• Suitable notes, activities and past examination questions that link with each topic.

We also hold Biology Drop-in sessions on Monday lunchtimes where members of the department are available to give you additional help with any areas of difficulty.

What will I study during Year 12?

In Year 12 you will be taught four units:

  • Biological molecules
  • Cells
  • Organisms exchange substances with their environment
  • Genetic information, variation and relationships between organisms

There will also be six compulsory investigations you must complete during Year 12; your understanding of the principles of these will be assessed during your examinations.

The Year 12 course builds on the skills and understanding that you developed in the GCSE course so that you can develop a firm understanding of concepts and ideas. Biology at A level will require you to describe and explain facts and processes in detail and with accuracy. You will also need to develop skills so that you can apply what you have learned and examination papers will test skills such as interpreting new information, analysing experimental data, using mathematics and evaluating information.

At the end of Year 12 you will take internal examinations to assess your progress. These, along with other teacher assessments throughout the year, will be used to predict your A level Biology grade.

All assessment for A level subjects must occur at the end of the course i.e. at the end of Year 13 in 2019. In Year 13 you will study a further four units:

  • Energy transfers in and between organisms
  • Organisms respond to changes in their internal and external
  • Genetics, populations, evolution and ecosystems
  • The control of gene expression

There will also be another six compulsory investigations you must complete during Year 13; your understanding of the principles of these will be assessed during your examinations.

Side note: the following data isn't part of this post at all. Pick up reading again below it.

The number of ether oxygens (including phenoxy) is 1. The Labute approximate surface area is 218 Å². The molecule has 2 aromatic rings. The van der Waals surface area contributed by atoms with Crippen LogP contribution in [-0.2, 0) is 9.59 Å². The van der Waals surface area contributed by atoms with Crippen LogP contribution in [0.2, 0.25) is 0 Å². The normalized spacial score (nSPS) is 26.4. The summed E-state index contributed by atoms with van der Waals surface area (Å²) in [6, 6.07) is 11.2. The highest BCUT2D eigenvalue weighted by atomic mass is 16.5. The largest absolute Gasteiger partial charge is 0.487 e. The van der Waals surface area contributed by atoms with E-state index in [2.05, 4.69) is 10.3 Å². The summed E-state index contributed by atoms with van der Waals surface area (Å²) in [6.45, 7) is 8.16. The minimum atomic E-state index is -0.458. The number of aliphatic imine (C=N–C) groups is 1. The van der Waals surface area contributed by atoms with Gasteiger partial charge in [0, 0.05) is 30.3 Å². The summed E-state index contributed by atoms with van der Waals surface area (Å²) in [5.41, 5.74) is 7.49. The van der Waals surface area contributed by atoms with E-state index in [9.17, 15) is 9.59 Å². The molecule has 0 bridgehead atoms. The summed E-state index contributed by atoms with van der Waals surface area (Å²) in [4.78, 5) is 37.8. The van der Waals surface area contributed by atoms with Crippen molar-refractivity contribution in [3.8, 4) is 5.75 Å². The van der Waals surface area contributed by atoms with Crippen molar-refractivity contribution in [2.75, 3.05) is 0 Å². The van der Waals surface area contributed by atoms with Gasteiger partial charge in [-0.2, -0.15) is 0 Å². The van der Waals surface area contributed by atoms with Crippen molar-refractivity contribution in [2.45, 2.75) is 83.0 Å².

Your examinations will include material from all eight topics, divided as follows:

Paper 1: Topics 1-4.  2 hour paper 35% of A level

Paper 2: Topics 5-8.  2 hour paper 35% of A level

Paper 3: Topics 1-8.  2 hour paper 30% of A level

In addition, the practical work you have undertaken will be assessed by your teachers, and if you are deemed to have completed all practical work during both Year 12 and Year 13 satisfactorily, you will receive a ‘Pass’ endorsement for practical work on your A level certificate.

Much more information about both the subject content and the assessment of the course can be found in the course specification: http://filestore.aqa.org.uk/resources/biology/specifications/AQA-7401-7402-SP-2015-V1-0.PDF

Is Biology right for me?

The Biology course is a fantastic mix of different specialisms; botany, zoology, genetics, immunology, ecology, molecular biology, biochemistry, agriculture, physiology, neuroscience and much more. The department appreciates that all students will have their own areas of interest, yet we expect our students to find all aspects of the study of living things exciting and interesting. We urge you, if you haven’t already, to take a close look at the specification – the content in places is vastly different to what you have studied at GCSE and you must be prepared to work extremely hard to meet the demands of the A level course.

During the course, you will also need to consider how research is conducted and how scientists’ work affects people in their everyday lives. Current events often directly link to the course and we expect you to have an awareness of events and scientific breakthroughs. We provide a huge range of extracurricular opportunities for our students, including talks and conferences, visits to Manchester University and invitations to the Manchester Lit and Phil Society’s Young People Talks. Every year the department runs a varied timetable of activities for Biology Week in October. There is a weekly Science Society, run by the sixth form, and opportunities to run STEM Club for younger pupils. There are competitions run throughout the year and we urge all our students to get involved. Evidence of learning outside the classroom and pursuing your interest beyond the curriculum is a fantastic way to stand out to universities and future employers.

Reading around!

You are expected to read additional material not only to help you with your understanding, but also to help you with the “stretch and challenge” aspects of the course. We recommend you subscribe to “Biological Sciences Review” which will give you a great deal of extra information. You will also be given extra reading, such as BioFactsheets. This can help enhance your understanding of biological principles and is fantastic practice for studying at university, where you may be faced with challenging academic papers.